Prostate Cancer, To Treat or Not to Treat

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When it comes time for a man to decide if he should treat a diagnosed case of prostate cancer, the evidence is growing that treatment may not make much difference when it comes to survival. What may matter, however, are the potentially severe side effects men may experience when undergoing treatment they may not need.

The latest study to note that use of the prostate-specific antigen (PSA) test may be prompting men to get treatment that may not be effective or even necessary was published in the current issue of the Journal of the National Cancer Institute. The results support those of two previous studies from 2008. It seems that although high levels of PSA revealed on the blood screen can indicate the presence of prostate cancer, the test is not effective in predicting if treatment will be helpful.

Generally, prostate cancer is a slowly progressing cancer. When prostate cancer does advance rapidly, it “may grow so rapidly that screening doesn’t really help,” said H. Gilbert Welch of the Dartmouth Institute for Health Policy and Clinical Practice during an interview with National Public Radio. By the time screening detects these cancers, they have already spread. Other prostate cancers grow so slowly that men who have the disease are likely to die of something other than the cancer.

Indeed, the survival rate for prostate cancer is good. According to the American Cancer Society, the five-year survival rate is nearly 100 percent, and the ten-year rate is 91 percent. At fifteen years the rate is 76 percent. The results of the two studies published last year showed no difference (one study) and only a slight advantage (one study) in the number of prostate cancer deaths among men who were screened regularly as compared with men who were not screened.

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According to a study published in the August 2009 issue of the Journal of Clinical Oncology, the likelihood of dying from prostate cancer is low, especially for cancers that are low grade and slow growing. The authors, who followed more than 12,000 men (all with prostate cancer) for 15 years reported that a watch and wait approach may be more appropriate and less likely to leave men experiencing impotence and other side effects.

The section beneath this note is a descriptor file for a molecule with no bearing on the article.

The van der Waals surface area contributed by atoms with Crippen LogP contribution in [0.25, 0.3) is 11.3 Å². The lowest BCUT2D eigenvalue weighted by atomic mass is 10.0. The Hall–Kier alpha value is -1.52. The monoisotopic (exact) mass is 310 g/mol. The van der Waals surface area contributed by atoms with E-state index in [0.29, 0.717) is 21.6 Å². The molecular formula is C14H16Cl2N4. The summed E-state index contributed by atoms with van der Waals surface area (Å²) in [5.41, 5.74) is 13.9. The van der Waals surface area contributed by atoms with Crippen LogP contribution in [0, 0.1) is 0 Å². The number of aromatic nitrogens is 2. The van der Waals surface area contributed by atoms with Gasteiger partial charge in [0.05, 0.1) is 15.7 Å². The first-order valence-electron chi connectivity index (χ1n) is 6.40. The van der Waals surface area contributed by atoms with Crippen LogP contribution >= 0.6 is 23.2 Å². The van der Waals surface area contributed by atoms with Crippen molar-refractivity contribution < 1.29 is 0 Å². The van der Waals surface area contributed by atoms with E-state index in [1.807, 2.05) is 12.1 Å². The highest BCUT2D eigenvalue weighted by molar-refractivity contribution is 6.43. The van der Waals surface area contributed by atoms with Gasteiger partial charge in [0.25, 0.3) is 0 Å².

The available treatments for prostate cancer, including surgery, radiation, targeted therapy, and chemotherapy, can cause severe side effects. Approximately one-third of treated men can expect to experience impotence, incontinence, or both. Other side effects, depending on the therapy, can include nausea, vomiting, rash, pain, loss of sexual desire, diarrhea, and fatigue.

Therefore, men who are approaching 50 have a decision to make along with their doctors: should they undergo the PSA test or not? The Food and Drug Administration recommends that all men age 50 and older get screened yearly. Not all doctors agree with this schedule. Some argue that if men do not plan to seek treatment if they test positive for prostate cancer, there is no need to undergo screening at all.

The American Cancer Society and the US Preventive Services Task Force recommend that men who are contemplating a PSA test should be presented with all the evidence about PSA screening and about prostate cancer, its treatment, and prognosis, and let them make their own educated choice whether to undergo screening and/or seek treatment.

SOURCES:
American Cancer Society
National Public Radio interview Sept. 4, 2009
Shappley WV et al. Journal of Clinical Oncology 2009 Aug 31

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